In September, the market for new construction homes in the GTA sped up, largely driven by sales of multi-family homes, condo apartments in high-rise and mid-rise buildings and stacked townhomes, according to the Building Industry and Land Development Association (BILD).
There were 2,101 new homes sold in September in the GTA, reports Altus Group, which provides BILD with new-home market intelligence. Approximately 83 per cent of these homes (1,749 units) were multi-family homes, and only 17 per cent (352) were low-rise single-family homes, such as detached and semi-detached houses and townhomes. Condo sales for the month were on par with the 10-year average of 1,810, while low-rise home sales fell below the 10-year average of 1,173.
By the end of September, there were a total of 33,871 new homes sold in the GTA in 2017, with condominium apartments in high-rise and mid-rise buildings and stacked townhomes accounting for 80 per cent of those sales.
“The GTA new home market is being driven by multi-family homes. Year-to-date, there have only been 6,718 new single-family low-rise homes sold, which is a level that we have not seen in more than a decade,” said Bryan Tuckey, BILD president and CEO, in a press release. “This is largely due to government intensification policy and the challenges low-rise builders face in bringing product to market, such as a lack of serviced and approved land.”
While the supply of new housing increased in September to top 10,000 units, it is still far below what is considered a healthy level. Supply of new housing is typically measured by the number of new homes available for purchase at the end of the month. At the end of September, the supply of multi-family homes sat at 9,389 units, while 2,607 single-family homes were available for sale in the GTA.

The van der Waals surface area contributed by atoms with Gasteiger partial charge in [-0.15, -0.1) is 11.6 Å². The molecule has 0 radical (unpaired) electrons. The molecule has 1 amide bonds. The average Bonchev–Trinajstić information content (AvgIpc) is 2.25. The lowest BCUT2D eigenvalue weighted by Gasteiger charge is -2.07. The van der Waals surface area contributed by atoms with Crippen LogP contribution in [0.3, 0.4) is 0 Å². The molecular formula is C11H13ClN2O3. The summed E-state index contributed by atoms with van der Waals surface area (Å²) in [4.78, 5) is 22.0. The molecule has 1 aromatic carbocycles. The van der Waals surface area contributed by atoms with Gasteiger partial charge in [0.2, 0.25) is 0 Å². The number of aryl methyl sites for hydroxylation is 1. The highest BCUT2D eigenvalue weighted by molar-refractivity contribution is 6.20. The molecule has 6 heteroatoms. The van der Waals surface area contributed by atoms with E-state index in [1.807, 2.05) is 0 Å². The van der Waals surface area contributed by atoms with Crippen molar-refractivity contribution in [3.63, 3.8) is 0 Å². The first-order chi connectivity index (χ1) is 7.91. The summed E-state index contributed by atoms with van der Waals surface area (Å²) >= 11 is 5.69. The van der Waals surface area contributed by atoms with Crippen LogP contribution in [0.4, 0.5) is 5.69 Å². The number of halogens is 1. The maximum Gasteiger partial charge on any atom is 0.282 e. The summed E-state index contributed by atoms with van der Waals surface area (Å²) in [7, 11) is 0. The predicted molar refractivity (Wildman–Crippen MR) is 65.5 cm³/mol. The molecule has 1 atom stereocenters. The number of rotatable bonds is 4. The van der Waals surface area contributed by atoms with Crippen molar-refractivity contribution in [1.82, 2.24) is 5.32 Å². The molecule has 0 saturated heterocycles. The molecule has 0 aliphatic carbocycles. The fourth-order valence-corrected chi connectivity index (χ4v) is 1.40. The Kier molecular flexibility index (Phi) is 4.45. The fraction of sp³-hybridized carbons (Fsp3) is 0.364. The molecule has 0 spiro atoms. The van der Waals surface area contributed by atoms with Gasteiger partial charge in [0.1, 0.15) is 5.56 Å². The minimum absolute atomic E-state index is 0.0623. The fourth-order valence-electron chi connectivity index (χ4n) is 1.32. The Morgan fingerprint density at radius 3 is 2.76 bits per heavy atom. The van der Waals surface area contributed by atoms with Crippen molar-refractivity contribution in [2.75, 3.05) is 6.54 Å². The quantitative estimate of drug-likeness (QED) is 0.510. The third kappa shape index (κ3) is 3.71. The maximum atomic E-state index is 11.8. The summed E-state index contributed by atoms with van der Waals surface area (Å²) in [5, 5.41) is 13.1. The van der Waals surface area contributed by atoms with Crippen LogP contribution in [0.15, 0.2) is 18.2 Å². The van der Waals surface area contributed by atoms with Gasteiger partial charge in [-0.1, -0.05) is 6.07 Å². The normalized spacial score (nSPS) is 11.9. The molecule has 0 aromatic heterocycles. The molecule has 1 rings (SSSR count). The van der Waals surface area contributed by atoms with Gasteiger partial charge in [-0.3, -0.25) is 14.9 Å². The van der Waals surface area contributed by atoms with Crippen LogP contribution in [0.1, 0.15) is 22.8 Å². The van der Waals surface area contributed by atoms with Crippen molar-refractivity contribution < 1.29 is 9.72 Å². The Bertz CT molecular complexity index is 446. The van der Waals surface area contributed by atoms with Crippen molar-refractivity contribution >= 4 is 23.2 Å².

“The recent increase in single-family inventory was the result of more new project launches as well as additional product released at existing sites, both are which are typically up in September,” added Patricia Arsenault, Altus Group’s executive vice president of Research Consulting Services. “This increased inventory is setting the stage for some improvement in single-family new home sales this fall. But the launch frenzy that had characterized the market over the past year is over – buyers now feel that they can take a bit of time to shop around, without the fear of losing out.”
Prices of available homes in September fell for single-family low-rise homes, but rose for multi-family homes. The average price for available new single-family homes was $1,204,829, down from August’s levels, but still 21 per cent higher than September 2016’s average price of $992,391. The average price for available new detached homes was $1,608,909, and the average price of a townhome was $1,019,470.
For condominium apartments in high-rise and mid-rise buildings and stacked townhomes, the average price climbed to $661,188 in September, compared to August’s $644,327. This level is 36 per cent higher than September 2016 levels. The average price per square foot was $789, and the average unit size was 838 square feet.